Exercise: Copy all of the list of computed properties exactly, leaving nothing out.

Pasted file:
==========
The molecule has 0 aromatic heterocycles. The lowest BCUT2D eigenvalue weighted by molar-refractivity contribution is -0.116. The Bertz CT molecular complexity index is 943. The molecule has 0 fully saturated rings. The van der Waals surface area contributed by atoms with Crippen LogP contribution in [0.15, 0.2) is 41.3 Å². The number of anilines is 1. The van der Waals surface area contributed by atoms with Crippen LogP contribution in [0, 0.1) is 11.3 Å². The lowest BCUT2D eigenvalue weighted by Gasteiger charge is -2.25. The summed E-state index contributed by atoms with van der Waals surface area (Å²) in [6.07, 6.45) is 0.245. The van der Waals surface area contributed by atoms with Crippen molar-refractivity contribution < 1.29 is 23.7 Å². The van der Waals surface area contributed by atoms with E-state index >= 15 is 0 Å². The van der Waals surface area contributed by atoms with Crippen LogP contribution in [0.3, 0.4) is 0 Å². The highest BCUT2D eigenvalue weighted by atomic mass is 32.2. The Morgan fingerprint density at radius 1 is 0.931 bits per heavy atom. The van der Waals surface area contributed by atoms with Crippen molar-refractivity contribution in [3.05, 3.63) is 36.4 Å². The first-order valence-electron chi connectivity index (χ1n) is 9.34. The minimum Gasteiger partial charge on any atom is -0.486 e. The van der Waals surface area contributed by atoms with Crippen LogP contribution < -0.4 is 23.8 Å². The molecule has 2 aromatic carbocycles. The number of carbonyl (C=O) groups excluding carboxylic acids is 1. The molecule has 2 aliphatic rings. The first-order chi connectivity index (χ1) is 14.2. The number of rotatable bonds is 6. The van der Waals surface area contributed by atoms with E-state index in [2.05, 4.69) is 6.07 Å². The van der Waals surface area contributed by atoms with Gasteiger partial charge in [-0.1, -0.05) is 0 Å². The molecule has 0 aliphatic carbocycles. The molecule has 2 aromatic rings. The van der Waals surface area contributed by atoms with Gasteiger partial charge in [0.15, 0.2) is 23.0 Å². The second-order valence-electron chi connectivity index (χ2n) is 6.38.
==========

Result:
The molecule has 0 aromatic heterocycles. The lowest BCUT2D eigenvalue weighted by molar-refractivity contribution is -0.116. The Bertz CT molecular complexity index is 943. The molecule has 0 fully saturated rings. The van der Waals surface area contributed by atoms with Crippen LogP contribution in [0.15, 0.2) is 41.3 Å². The number of anilines is 1. The van der Waals surface area contributed by atoms with Crippen LogP contribution in [0, 0.1) is 11.3 Å². The lowest BCUT2D eigenvalue weighted by Gasteiger charge is -2.25. The summed E-state index contributed by atoms with van der Waals surface area (Å²) in [6.07, 6.45) is 0.245. The van der Waals surface area contributed by atoms with Crippen molar-refractivity contribution < 1.29 is 23.7 Å². The van der Waals surface area contributed by atoms with E-state index >= 15 is 0 Å². The van der Waals surface area contributed by atoms with Crippen LogP contribution in [0.3, 0.4) is 0 Å². The highest BCUT2D eigenvalue weighted by atomic mass is 32.2. The Morgan fingerprint density at radius 1 is 0.931 bits per heavy atom. The van der Waals surface area contributed by atoms with Crippen molar-refractivity contribution in [3.05, 3.63) is 36.4 Å². The first-order valence-electron chi connectivity index (χ1n) is 9.34. The minimum Gasteiger partial charge on any atom is -0.486 e. The van der Waals surface area contributed by atoms with Crippen LogP contribution < -0.4 is 23.8 Å². The molecule has 2 aromatic carbocycles. The number of carbonyl (C=O) groups excluding carboxylic acids is 1. The molecule has 2 aliphatic rings. The first-order chi connectivity index (χ1) is 14.2. The number of rotatable bonds is 6. The van der Waals surface area contributed by atoms with E-state index in [2.05, 4.69) is 6.07 Å². The van der Waals surface area contributed by atoms with Gasteiger partial charge in [-0.1, -0.05) is 0 Å². The molecule has 0 aliphatic carbocycles. The molecule has 2 aromatic rings. The van der Waals surface area contributed by atoms with Gasteiger partial charge in [0.15, 0.2) is 23.0 Å². The second-order valence-electron chi connectivity index (χ2n) is 6.38.